Formation and maintenance of tissue barriers require the coordination of cell mechanics and cell–cell junction assembly. Here, we combined methods to modulate ECM stiffness and to measure mechanical forces on adhesion complexes to investigate how tight junctions regulate cell mechanics and epithelial morphogenesis. We found that depletion of the tight junction adaptor ZO-1 disrupted junction assembly and morphogenesis in an ECM stiffness-dependent manner and led to a stiffness-dependant reorganisation of active myosin. Both junction formation and morphogenesis were rescued by inhibition of actomyosin contractility. ZO-1 depletion also impacted mechanical tension at cell-matrix and E-cadherin-based cell–cell adhesions. The effect on E-cadherin also depended on ECM stiffness and correlated with effects of ECM stiffness on actin cytoskeleton organisation. However, ZO-1 knockout also revealed tension-independent functions of ZO-1. ZO-1-deficient cells could assemble functional barriers at low tension, but their tight junctions remained corrupted with strongly reduced and discontinuous recruitment of junctional components. Our results thus reveal that reciprocal regulation between ZO-1 and cell mechanics controls tight junction assembly and epithelial morphogenesis, and that, in a second, tension-independent step, ZO-1 is required to assemble morphologically and structurally fully assembled and functionally normal tight junctions.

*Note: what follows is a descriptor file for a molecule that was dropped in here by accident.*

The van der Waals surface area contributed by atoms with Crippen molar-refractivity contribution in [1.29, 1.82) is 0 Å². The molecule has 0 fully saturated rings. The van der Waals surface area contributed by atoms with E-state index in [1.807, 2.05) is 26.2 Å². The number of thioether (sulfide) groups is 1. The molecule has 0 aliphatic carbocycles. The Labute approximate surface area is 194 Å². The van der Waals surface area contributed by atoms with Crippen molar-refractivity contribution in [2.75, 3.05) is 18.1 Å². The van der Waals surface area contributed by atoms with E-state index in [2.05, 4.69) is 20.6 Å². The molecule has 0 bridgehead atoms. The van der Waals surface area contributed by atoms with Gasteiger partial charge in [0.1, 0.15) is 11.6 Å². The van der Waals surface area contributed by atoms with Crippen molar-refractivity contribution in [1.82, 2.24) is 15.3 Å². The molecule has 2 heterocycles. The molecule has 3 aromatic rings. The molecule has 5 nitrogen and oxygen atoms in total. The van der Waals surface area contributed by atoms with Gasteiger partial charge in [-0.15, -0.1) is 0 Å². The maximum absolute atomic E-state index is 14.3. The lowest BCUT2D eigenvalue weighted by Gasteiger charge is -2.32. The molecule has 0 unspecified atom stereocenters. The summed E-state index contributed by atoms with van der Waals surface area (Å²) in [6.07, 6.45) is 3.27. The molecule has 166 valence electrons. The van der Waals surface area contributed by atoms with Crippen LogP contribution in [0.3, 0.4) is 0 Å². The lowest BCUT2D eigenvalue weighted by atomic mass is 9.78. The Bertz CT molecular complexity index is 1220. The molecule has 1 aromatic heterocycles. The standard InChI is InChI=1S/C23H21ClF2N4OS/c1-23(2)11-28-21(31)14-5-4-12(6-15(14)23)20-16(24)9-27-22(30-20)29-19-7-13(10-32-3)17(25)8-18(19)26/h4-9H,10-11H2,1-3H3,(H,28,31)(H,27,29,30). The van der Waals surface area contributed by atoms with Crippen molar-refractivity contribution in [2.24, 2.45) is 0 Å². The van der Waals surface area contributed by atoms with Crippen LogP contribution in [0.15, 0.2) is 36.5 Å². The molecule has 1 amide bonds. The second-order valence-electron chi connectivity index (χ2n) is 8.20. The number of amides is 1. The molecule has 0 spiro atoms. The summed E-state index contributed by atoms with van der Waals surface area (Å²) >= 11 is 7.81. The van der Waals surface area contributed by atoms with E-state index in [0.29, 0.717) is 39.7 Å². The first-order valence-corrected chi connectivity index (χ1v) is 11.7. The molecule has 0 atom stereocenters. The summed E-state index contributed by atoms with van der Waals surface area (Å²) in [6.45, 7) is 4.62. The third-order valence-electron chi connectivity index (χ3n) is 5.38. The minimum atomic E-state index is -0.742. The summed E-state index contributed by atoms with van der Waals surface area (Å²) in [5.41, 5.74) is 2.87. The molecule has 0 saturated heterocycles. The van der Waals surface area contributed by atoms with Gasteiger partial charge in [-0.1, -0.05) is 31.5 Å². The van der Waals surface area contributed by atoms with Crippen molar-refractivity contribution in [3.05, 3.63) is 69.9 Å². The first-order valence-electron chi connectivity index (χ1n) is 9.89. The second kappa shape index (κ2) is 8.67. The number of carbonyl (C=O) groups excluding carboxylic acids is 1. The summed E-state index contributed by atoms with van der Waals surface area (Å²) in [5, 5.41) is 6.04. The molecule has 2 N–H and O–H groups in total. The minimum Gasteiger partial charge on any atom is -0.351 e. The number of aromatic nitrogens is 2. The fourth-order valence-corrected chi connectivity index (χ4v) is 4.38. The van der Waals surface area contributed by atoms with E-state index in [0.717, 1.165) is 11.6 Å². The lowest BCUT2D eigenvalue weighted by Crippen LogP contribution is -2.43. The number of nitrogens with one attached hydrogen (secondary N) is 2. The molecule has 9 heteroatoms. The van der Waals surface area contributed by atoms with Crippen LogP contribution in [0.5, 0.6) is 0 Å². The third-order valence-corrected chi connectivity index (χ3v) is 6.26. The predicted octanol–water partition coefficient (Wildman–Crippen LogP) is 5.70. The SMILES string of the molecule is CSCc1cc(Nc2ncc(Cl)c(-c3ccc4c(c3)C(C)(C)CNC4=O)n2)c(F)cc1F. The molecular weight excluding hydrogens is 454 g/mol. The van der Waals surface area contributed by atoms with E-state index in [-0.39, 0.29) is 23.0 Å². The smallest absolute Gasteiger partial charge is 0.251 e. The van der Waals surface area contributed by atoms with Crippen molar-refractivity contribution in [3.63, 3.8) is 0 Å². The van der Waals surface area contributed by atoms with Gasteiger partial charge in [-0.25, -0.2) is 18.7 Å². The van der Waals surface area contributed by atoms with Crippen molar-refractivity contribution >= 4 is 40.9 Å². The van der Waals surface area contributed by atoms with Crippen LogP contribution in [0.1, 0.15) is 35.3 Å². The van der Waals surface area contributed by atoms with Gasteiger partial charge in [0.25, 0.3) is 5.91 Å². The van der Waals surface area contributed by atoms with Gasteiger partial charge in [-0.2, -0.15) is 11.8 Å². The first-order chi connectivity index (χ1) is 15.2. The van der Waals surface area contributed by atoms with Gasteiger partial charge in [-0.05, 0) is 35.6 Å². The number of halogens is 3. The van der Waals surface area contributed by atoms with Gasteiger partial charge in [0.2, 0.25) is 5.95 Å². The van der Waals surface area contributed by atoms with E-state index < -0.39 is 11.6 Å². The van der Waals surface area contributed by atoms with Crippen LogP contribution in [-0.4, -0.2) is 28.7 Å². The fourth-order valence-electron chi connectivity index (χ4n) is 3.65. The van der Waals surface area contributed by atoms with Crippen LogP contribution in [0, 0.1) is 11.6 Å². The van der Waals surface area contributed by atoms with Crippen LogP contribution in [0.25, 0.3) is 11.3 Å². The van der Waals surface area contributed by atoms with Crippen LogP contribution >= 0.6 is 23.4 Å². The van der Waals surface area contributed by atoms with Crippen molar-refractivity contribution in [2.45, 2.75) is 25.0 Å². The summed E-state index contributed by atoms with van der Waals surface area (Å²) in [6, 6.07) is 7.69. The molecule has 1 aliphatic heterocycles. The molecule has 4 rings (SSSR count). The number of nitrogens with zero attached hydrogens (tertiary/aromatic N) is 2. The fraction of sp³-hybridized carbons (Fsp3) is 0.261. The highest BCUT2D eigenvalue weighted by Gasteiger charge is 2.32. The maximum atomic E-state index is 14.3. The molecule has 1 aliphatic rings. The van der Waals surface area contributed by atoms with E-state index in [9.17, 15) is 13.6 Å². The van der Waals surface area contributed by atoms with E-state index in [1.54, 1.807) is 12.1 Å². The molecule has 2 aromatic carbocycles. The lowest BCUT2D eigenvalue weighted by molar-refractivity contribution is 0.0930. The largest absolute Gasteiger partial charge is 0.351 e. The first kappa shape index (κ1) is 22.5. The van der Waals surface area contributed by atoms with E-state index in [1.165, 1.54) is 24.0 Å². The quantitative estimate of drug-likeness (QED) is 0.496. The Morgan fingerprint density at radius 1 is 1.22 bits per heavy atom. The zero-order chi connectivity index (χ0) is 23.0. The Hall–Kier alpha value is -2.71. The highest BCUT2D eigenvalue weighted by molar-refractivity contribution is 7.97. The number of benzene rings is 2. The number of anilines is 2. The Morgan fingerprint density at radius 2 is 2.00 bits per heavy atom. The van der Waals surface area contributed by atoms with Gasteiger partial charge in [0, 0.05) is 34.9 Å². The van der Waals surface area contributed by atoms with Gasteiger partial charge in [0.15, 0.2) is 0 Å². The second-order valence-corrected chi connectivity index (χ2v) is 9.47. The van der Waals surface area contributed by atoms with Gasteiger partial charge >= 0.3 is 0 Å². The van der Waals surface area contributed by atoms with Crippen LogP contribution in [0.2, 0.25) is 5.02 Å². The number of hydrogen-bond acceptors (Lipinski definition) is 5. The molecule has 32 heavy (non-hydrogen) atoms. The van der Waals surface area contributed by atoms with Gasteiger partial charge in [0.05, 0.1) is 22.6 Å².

|Veröffentlicht - Dez. 2022
ASJC Scopus Sachgebiete
- claudin, ECM, F-actin, freeze fracture, myosin, occludin, stiffness, tension, tight junction, transepithelial electrical resistance